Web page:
issuer offers other company's shares should the subscriber
choose to convert his/her bonds.
Moreover, convertible bonds may be classified regarding
their exchange system: fixed or unsettled. The former implies
that the number of shares to receive when conversion is
fulfilled is set forth before the issuance of the convertible,
irrespective of the market price of shares when conversion
takes place; on the other hand, unsettled or per
relationem rate means that the number of shares to be
given when conversion is carried out will depend on the market
price at that moment.
This is an important matter regarding solvency requirements
for financial entities as further explained below.
In connection with legal requirements for issuance of
convertible bonds, the relatively new Companies Law (Ley de
Sociedades de Capital) sets forth the following:
(i) general Shareholders' resolution establishing
characteristics and means of the conversion and approving a
capital increase for the amount necessary;
(ii) issuance of directors' report explaining the
characteristics and means of the conversion, together with an
independent expert's report appointed by the Commercial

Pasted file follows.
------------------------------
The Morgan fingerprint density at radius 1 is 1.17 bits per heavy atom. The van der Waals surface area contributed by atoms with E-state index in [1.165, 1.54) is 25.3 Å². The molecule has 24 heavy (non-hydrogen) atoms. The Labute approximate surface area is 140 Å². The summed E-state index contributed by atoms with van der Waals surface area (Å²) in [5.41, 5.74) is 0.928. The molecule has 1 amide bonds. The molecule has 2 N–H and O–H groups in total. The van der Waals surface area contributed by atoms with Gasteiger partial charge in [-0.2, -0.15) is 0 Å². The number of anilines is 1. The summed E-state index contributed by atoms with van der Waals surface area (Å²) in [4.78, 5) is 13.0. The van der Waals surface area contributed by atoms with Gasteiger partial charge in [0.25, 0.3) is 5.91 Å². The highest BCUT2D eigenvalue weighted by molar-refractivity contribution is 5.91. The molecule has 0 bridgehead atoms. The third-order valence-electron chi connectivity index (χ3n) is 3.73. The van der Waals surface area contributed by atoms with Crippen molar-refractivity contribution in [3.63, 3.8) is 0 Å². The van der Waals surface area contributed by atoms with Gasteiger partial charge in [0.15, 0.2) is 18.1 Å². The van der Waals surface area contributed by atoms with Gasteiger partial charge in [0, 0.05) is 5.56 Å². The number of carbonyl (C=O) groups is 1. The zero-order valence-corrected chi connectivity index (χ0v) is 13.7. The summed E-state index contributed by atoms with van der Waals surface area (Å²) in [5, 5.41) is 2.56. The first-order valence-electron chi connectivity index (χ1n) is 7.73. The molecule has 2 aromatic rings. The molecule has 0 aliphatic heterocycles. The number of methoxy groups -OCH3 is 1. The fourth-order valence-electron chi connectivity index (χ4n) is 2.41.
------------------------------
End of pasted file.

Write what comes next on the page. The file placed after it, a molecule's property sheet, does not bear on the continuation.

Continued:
(iii) convertible bonds cannot be issued under their
(iv) as a general rule, bondholders may ask for conversion
at any time. In this case, within the first month of each
semester, the company's directors will issue shares related to
bondholders who had asked for conversion.
As mentioned above, amendments to Spanish regulations in
connection with financial entities have recently changed the
accountability of financial products such as bonds or preferred
shares, which will have a significant implication in the near
future as a result of the new capital requirements set out for
Specifically, the legal framework for financial entities has
changed very much in the last few months. The following new
regulations have been passed:
(i) Law 6/2011 of April 11, which modifies Law 13/1985 of
May 25 on the requirements of preferred shares to be deemed
equity, transposing European Directive EC/2009/111 into the
Spanish legal framework.
(ii) Royal Decree 771/2011 of June 3, which amends Royal
Decree 216/2008 of February 15, on the equity of financial
According to Additional Provision Two of Law 13/1985, as
amended, in order for preferred shares to be included by
financial institutions as equity, the financial products must
comply, among others, with the following requirements.
(i) companies' board of directors may decide, on a
discretionary basis, whether to pay interest rates set out in
the relevant issuance information. This discretionary power is
(ii) compulsory non-payment should the company not comply
with equity requirements.
In connection with convertible bonds, the main issue to
record these financial products in the books as either equity
or debt refers to the exchange system: fixed or unsettled rate.
In this regard, fixed exchanged rate convertible bonds will be